This article contains spoilers.
“A lean, silent figure slowly fades into the gathering darkness, aware at last that in this world, with great power there must also come – great responsibility!” Stan Lee’s concluding narration from Spider-man’s inaugural appearance in “Amazing Fantasy #15” (oft misattributed to Uncle Ben) has become so repeated across the various interpretations of the Spider-man story as to risk becoming bromide by this point.
Marvel Studio’s “Spider-Man: Homecoming” deftly defies the temptation to utter the ubiquitous apothegm yet again, while keeping power and responsibility as the foundation for exploring this character. But contra previous adaptations, “Homecoming’s” place in the wider Marvel Cinematic Universe affords the opportunity to compare Peter’s pursuit to wield super-powers responsibly with other, older heroes’ endeavors to do the same. Thus audiences are spared a trite retelling of the same Spider-man story so familiar to fans and filmgoers, but in lieu of such receive a banal blockbuster thin on character progression and compelling pathos.
The Burden of Being Spider-Man
Time and again throughout, Peter is given a choice between pursuing his personal wants—such as attending his first real party, bonding with his decathlon teammates at a hotel pool, or attending the homecoming dance with his crush—and the needs of his neighbors. Although it clearly causes him some pain, he never hesitates to place his duties above his desires.
As such, the burden of being Spider-man never seems to be felt so fully by Tom Holland’s Peter Parker as Tobey Maguire’s in the first two films. Whereas the former gives up a date with his crush, the latter spurned the affections of his lifelong love, sacrificing the very thing he wanted most in life. Holland’s Spider-man’s sacrifices seem so shallow in comparison, robbing the character of the emotional depth evident in previous incarnations. It’s easier for him to be Spider-man, with less to lose and more to gain—thus stripping the conflict so core to the character.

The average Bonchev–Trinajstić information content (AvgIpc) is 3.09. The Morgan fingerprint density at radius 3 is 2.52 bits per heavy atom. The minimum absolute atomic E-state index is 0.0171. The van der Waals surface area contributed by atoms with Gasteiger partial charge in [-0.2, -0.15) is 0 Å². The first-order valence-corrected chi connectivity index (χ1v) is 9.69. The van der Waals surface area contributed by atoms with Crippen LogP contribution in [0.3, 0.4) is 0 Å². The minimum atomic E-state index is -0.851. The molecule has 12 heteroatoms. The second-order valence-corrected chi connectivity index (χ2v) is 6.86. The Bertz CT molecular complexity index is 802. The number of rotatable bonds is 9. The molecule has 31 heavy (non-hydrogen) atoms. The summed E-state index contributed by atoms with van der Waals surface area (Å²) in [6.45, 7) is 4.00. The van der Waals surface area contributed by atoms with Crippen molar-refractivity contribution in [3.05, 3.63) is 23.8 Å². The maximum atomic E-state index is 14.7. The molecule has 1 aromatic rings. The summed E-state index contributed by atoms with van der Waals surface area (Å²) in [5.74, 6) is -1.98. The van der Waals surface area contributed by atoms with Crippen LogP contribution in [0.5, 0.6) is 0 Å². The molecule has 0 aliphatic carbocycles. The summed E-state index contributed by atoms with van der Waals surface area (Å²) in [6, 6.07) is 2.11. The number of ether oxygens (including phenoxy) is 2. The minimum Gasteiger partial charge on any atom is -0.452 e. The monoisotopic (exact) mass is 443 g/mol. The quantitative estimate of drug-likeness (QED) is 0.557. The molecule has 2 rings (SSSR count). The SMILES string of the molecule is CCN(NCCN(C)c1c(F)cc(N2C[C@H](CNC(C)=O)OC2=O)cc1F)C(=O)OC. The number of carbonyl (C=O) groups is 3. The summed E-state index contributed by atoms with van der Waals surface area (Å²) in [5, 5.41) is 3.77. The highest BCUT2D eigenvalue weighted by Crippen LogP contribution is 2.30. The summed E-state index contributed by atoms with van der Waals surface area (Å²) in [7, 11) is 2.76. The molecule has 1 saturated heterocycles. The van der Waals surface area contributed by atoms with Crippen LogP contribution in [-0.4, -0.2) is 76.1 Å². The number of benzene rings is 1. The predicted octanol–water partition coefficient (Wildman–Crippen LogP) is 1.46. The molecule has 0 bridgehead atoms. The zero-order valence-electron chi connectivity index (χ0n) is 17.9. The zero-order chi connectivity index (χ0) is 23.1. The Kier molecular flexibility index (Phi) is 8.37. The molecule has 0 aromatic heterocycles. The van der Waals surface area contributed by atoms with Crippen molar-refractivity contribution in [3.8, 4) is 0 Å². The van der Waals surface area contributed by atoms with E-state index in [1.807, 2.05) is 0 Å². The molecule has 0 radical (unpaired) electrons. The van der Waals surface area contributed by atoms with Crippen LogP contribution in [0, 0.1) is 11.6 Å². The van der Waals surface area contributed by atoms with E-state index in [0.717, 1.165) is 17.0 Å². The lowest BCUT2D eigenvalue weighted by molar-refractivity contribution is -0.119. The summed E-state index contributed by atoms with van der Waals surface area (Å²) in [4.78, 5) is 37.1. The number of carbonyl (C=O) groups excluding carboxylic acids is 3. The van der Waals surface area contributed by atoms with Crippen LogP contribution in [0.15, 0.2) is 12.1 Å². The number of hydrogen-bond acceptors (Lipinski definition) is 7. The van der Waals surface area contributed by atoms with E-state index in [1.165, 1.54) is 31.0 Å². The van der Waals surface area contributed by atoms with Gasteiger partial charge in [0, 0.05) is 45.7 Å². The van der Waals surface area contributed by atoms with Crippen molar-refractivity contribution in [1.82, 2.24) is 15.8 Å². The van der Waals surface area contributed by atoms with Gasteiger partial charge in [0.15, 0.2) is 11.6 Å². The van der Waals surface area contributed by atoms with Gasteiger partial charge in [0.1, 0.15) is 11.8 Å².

After all, Peter’s struggle in this film is not to learn a lesson on responsibility and take such to heart. It’s not to choose between his happiness and others’ welfare. It’s not even to develop the skills of a superhero requisite to stand alongside the Avengers. Rather, the movie demonstrated that Peter already has power and responsibility on par with Captain America and Iron Man. His whole goal is not to grow to be more like them, but merely to prove himself their equal.
Indeed, all of Parker’s apparent irresponsibility can be seen as equal to Stark’s, such as the Staten Island Ferry disaster, with Peter only feeling the need to interfere in the Vulture’s arms deal because Tony failed to communicate that he understood the threat and had a plan for stopping it. Much more than the Vulture’s machinations, Iron Man’s infantilization of Peter is the true conflict of the film. By the end, Stark’s acceptance of Parker as a peer is more potent character progression than Peter’s own acceptance of his place as a high-schooler and “Springsteen-y, working class hero.”
The Responsible and Irresponsible Use of Power
If anything, it is in this capacity as a working-class hero that Spider-man is shown to be exercising his power more responsibly than the likes of Iron Man and Captain America as they’re depicted here. Early in the film, Stark is seen wielding his wealth and accompanying political connections in the appearance of impropriety, seemingly profiteering off the reconstruction following the Battle of New York from the first Avengers film. Adrian Toomes recognizes the potential conflict of interest in a superhero responsible for preventing collateral damage during his defense of a city then making money upon that destruction, opining “They’ve got us coming and going.”